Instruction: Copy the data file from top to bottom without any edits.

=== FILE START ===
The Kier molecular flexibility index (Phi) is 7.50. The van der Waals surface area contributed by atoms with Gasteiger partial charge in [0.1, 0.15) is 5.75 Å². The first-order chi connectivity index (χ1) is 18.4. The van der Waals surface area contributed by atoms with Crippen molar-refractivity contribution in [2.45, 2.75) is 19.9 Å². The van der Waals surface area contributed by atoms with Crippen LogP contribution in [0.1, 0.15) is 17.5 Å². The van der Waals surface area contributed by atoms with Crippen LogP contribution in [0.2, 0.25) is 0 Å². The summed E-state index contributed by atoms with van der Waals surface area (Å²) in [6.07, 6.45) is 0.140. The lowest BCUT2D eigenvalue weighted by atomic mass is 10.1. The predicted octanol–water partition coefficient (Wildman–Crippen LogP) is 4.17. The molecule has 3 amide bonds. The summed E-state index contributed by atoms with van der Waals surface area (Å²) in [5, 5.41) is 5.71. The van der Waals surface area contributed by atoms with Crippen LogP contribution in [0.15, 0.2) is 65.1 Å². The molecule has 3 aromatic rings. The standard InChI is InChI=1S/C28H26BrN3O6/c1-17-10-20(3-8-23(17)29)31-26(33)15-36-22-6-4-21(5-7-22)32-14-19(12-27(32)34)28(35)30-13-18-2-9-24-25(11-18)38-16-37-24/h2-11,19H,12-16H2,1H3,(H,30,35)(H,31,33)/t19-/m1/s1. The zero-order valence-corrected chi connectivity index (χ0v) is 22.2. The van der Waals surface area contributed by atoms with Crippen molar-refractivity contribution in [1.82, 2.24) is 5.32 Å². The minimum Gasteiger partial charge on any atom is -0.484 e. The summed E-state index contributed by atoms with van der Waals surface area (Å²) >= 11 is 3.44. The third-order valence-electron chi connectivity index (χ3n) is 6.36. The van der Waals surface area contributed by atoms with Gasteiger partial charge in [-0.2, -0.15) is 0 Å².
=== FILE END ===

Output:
The Kier molecular flexibility index (Phi) is 7.50. The van der Waals surface area contributed by atoms with Gasteiger partial charge in [0.1, 0.15) is 5.75 Å². The first-order chi connectivity index (χ1) is 18.4. The van der Waals surface area contributed by atoms with Crippen molar-refractivity contribution in [2.45, 2.75) is 19.9 Å². The van der Waals surface area contributed by atoms with Crippen LogP contribution in [0.1, 0.15) is 17.5 Å². The van der Waals surface area contributed by atoms with Crippen LogP contribution in [0.2, 0.25) is 0 Å². The summed E-state index contributed by atoms with van der Waals surface area (Å²) in [6.07, 6.45) is 0.140. The lowest BCUT2D eigenvalue weighted by atomic mass is 10.1. The predicted octanol–water partition coefficient (Wildman–Crippen LogP) is 4.17. The molecule has 3 amide bonds. The summed E-state index contributed by atoms with van der Waals surface area (Å²) in [5, 5.41) is 5.71. The van der Waals surface area contributed by atoms with Crippen LogP contribution in [0.15, 0.2) is 65.1 Å². The molecule has 3 aromatic rings. The standard InChI is InChI=1S/C28H26BrN3O6/c1-17-10-20(3-8-23(17)29)31-26(33)15-36-22-6-4-21(5-7-22)32-14-19(12-27(32)34)28(35)30-13-18-2-9-24-25(11-18)38-16-37-24/h2-11,19H,12-16H2,1H3,(H,30,35)(H,31,33)/t19-/m1/s1. The zero-order valence-corrected chi connectivity index (χ0v) is 22.2. The van der Waals surface area contributed by atoms with Crippen molar-refractivity contribution in [1.82, 2.24) is 5.32 Å². The minimum Gasteiger partial charge on any atom is -0.484 e. The summed E-state index contributed by atoms with van der Waals surface area (Å²) >= 11 is 3.44. The third-order valence-electron chi connectivity index (χ3n) is 6.36. The van der Waals surface area contributed by atoms with Gasteiger partial charge in [-0.2, -0.15) is 0 Å².